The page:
The Journey of John Harrison's Marine Timekeeper

What was John Harrison's first attempt at a maritime timekeeper?

A. H1

B. H2

C. H3

D. H4

Where can you currently see the restored timepieces H1, H2, H3, and H4?

A. Royal Observatory in Greenwich

B. National Maritime Museum

C. British Museum

D. Science Museum

What does an H2 tag mean on a clock?

A. It displays 24-hour time format

B. It displays 12-hour time format

How is time expressed in the 24-hour notation?

A. hh:mm

B. hh:mm:ss

Answer:

John Harrison's first attempt at a maritime timekeeper was H1.

The restored timepieces H1, H2, H3, and H4 can currently be seen at the Royal Observatory in Greenwich.

An H2 tag on a clock means it displays the 12-hour time format.

Time in the 24-hour notation is expressed as hh:mm or hh:mm:ss.

The Story of John Harrison's Marine Timekeeper

John Harrison's journey to crack the longitude mystery and earn the £20,000 prize given by the British government led to the creation of the marine timekeeper. His first attempt, H1, was followed by H2, H3, and H4, all of which are now on display at the Royal Observatory in Greenwich.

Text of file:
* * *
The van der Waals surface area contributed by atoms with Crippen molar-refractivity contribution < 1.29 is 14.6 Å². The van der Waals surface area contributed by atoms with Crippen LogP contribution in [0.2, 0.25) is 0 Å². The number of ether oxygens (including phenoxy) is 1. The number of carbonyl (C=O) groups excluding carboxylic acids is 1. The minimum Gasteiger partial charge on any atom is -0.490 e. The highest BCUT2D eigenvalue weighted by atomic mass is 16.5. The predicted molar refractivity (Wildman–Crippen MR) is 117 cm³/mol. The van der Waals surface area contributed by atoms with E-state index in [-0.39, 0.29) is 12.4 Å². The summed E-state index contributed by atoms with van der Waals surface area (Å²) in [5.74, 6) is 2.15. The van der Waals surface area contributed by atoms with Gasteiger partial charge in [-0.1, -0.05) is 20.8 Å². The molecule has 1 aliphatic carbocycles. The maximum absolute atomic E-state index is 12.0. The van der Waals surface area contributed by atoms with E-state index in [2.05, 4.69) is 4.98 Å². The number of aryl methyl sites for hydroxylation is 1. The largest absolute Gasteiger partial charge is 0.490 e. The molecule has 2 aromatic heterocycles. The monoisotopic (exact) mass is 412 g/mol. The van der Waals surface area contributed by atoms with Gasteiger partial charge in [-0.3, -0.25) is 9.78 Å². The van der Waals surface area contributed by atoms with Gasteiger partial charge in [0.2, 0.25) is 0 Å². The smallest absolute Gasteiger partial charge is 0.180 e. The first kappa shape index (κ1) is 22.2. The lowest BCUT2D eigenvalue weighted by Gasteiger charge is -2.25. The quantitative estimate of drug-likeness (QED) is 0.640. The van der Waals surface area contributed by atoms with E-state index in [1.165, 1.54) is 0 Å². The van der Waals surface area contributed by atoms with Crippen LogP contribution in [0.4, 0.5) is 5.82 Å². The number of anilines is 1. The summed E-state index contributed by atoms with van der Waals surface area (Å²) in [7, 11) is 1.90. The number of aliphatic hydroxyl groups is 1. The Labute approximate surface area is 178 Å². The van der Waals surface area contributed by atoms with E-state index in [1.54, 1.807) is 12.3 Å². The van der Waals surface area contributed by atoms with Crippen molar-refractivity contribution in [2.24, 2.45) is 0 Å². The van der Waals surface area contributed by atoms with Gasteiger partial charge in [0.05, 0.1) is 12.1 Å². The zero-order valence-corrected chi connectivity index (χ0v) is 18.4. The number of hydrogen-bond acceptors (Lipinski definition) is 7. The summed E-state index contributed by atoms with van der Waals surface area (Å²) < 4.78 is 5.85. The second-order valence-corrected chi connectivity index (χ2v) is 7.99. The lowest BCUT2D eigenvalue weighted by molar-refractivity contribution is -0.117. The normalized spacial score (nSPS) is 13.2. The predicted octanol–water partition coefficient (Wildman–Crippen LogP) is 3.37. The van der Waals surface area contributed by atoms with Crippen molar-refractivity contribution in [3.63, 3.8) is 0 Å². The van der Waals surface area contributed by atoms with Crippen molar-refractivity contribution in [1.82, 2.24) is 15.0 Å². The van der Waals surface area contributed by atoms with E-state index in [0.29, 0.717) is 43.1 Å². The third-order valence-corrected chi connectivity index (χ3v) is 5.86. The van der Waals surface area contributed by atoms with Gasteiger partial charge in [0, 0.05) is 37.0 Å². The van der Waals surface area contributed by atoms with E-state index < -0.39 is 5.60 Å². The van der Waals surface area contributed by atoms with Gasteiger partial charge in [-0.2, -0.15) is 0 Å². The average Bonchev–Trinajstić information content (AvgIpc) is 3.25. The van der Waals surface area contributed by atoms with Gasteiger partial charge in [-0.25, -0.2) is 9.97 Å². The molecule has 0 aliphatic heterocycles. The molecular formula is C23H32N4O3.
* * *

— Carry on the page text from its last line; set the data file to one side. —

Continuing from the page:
The H2 tag on a clock signifies the display of time in the 12-hour format, distinguishing it from the 24-hour format indicated by H1. This subtle difference in notation can impact how time is perceived and understood.

By understanding the intricacies of clock notation and the significance of Harrison's timepieces, we can appreciate the dedication and innovation behind the quest for accurate timekeeping at sea. The legacy of the marine timekeeper continues to inspire and educate generations about the importance of precision in navigation and time measurement.

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